A rheumatologist is a specialist in the field of rheumatology who has received postgraduate training and experience in the diagnosis and treatment of arthritis and other diseases of the joints, muscles and bones. Apart from the main types of arthritis, such as osteoarthritis and rheumatoid arthritis, a rheumatologist may treat 100 different types of pain and musculoskeletal disorders, including autoimmune diseases, back pain, fibromyalgia, gout, lupus, osteoporosis, Sjögren’s syndrome, spondylitis, Still’s disease and tendonitis.
This is normally the doctor who finally diagnoses your FM.
Some of the symptoms that require the intervention of a rheumatologist include anemia, anorexia, fatigue, joint or muscle pain, unexplained rash or fever, weakness or weight loss.
A rheumatologist may work with other physicians as a consultant or may act as a manager overseeing nurses, physical and occupational therapists, psychologists and social workers. Because musculoskeletal disorders are chronic, prolonged collaboration is generally necessary. Also due to the chronic nature of many disorders treated by a rheumatologist, patients often become educated about their disorder and their treatment and work closely with an occupational therapist. Rheumatologists often treat soft tissue problems associated with sports-related disorders, but the field is also linked to physiotherapy, physical medicine and rehabilitation of disabled patients.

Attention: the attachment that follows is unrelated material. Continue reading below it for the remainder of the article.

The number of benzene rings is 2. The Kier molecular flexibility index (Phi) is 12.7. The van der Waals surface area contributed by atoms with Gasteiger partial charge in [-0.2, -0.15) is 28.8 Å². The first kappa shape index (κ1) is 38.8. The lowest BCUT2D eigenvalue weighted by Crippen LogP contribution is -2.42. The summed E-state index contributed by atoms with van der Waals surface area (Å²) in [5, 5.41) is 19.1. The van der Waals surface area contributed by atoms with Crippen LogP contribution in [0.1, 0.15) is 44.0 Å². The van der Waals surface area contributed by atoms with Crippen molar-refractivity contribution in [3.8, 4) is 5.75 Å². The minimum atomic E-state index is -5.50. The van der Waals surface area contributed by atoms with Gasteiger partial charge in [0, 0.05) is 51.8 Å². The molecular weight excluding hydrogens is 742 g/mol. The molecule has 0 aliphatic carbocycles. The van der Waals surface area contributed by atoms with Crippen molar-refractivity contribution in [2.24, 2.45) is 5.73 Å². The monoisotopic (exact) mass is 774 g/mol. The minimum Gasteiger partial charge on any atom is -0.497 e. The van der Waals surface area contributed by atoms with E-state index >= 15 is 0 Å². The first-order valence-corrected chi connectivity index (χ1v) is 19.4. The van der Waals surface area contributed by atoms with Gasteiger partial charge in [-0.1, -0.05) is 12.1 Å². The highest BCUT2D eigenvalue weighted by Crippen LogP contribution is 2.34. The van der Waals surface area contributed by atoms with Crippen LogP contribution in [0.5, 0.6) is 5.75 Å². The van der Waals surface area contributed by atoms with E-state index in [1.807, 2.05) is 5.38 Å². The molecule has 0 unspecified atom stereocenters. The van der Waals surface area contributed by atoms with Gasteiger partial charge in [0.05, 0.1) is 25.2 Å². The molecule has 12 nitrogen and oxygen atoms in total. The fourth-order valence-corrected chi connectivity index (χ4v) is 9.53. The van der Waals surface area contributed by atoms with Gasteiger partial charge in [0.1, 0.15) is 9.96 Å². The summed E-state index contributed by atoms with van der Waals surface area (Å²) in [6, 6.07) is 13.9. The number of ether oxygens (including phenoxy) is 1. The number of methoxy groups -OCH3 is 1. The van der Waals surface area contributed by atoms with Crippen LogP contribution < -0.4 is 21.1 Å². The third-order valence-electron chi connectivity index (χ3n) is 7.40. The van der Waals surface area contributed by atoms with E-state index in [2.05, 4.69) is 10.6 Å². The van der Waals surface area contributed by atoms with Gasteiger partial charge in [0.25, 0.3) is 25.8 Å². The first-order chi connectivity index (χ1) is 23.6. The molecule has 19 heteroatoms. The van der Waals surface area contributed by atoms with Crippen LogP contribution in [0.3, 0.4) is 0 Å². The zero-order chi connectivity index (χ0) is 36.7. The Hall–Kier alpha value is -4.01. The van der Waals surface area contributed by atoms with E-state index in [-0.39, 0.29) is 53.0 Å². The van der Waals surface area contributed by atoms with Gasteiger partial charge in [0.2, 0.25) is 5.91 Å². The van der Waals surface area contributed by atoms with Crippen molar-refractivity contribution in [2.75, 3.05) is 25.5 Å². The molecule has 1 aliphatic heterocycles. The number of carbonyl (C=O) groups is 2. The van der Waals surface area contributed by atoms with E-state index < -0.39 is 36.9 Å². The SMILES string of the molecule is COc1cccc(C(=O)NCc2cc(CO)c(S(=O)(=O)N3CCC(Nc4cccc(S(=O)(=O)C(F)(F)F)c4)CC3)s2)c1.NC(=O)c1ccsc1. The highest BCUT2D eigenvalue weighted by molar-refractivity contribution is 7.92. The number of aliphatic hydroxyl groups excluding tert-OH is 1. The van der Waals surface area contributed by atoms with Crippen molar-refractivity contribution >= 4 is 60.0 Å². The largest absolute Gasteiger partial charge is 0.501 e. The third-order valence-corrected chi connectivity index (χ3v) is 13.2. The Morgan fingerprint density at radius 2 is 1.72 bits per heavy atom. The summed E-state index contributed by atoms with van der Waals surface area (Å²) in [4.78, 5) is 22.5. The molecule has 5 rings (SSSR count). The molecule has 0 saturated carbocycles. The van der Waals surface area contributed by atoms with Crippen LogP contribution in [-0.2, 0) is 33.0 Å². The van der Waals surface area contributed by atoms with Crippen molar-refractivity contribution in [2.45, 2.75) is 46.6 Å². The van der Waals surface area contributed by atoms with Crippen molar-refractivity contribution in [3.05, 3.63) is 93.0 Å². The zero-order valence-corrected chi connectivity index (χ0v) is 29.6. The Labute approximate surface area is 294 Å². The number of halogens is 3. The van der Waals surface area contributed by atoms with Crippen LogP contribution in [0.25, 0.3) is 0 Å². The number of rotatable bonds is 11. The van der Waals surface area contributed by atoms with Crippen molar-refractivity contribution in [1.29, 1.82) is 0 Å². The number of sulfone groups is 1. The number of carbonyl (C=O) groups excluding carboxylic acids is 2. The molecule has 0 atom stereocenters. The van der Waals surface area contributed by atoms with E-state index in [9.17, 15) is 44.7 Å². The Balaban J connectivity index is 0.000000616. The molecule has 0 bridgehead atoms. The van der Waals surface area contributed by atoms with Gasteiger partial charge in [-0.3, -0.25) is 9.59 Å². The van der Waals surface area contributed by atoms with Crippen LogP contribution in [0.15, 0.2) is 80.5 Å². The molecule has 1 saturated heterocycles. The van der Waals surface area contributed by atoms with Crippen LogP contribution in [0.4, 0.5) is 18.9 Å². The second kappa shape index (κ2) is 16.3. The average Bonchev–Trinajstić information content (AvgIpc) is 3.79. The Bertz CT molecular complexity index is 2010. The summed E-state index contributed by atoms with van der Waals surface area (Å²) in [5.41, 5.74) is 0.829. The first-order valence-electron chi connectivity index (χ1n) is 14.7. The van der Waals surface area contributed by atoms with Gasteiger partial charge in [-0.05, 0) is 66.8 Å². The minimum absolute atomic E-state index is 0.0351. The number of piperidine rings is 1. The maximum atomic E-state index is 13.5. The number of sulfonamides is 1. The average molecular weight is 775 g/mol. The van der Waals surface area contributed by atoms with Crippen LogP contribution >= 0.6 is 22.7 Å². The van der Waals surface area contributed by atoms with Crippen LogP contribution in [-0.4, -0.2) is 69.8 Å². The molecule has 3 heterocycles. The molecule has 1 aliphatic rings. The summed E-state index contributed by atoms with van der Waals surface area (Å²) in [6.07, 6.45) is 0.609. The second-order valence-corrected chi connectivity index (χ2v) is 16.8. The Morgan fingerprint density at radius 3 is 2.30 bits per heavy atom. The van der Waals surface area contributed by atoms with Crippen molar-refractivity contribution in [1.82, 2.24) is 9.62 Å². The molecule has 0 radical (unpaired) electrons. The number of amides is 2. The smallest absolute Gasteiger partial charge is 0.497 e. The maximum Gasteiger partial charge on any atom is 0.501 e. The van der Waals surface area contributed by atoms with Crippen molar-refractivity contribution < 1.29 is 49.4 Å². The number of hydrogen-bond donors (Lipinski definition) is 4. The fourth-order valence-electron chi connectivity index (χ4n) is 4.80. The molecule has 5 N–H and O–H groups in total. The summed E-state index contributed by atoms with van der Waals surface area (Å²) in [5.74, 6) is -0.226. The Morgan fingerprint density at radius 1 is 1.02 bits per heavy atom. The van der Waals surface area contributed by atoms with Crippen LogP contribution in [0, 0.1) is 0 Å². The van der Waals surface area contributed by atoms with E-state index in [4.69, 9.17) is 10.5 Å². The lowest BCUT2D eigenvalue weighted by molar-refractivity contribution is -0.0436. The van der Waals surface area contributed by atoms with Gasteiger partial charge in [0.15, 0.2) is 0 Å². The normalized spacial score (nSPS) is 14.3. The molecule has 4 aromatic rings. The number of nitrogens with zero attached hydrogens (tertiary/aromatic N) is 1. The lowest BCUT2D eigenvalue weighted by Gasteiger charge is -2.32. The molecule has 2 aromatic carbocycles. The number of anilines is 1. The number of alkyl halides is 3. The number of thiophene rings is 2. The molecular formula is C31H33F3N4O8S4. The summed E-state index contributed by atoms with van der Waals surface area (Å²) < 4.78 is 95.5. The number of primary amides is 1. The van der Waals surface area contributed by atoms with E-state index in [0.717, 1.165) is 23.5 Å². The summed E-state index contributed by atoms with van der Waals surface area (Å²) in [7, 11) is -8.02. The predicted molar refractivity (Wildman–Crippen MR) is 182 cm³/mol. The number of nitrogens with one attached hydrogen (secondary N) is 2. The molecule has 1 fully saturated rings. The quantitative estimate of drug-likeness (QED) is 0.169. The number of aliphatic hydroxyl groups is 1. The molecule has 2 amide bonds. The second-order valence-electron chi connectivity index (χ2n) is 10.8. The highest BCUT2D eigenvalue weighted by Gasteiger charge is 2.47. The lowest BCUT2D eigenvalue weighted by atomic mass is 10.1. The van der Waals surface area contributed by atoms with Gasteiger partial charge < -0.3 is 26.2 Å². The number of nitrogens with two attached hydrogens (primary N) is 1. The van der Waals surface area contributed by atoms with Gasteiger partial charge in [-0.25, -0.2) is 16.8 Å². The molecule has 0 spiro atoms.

Patients are encouraged to see a general physician if musculoskeletal complaints persist for an extended period of time and a rheumatologist if the general physician is unable to diagnose the problem.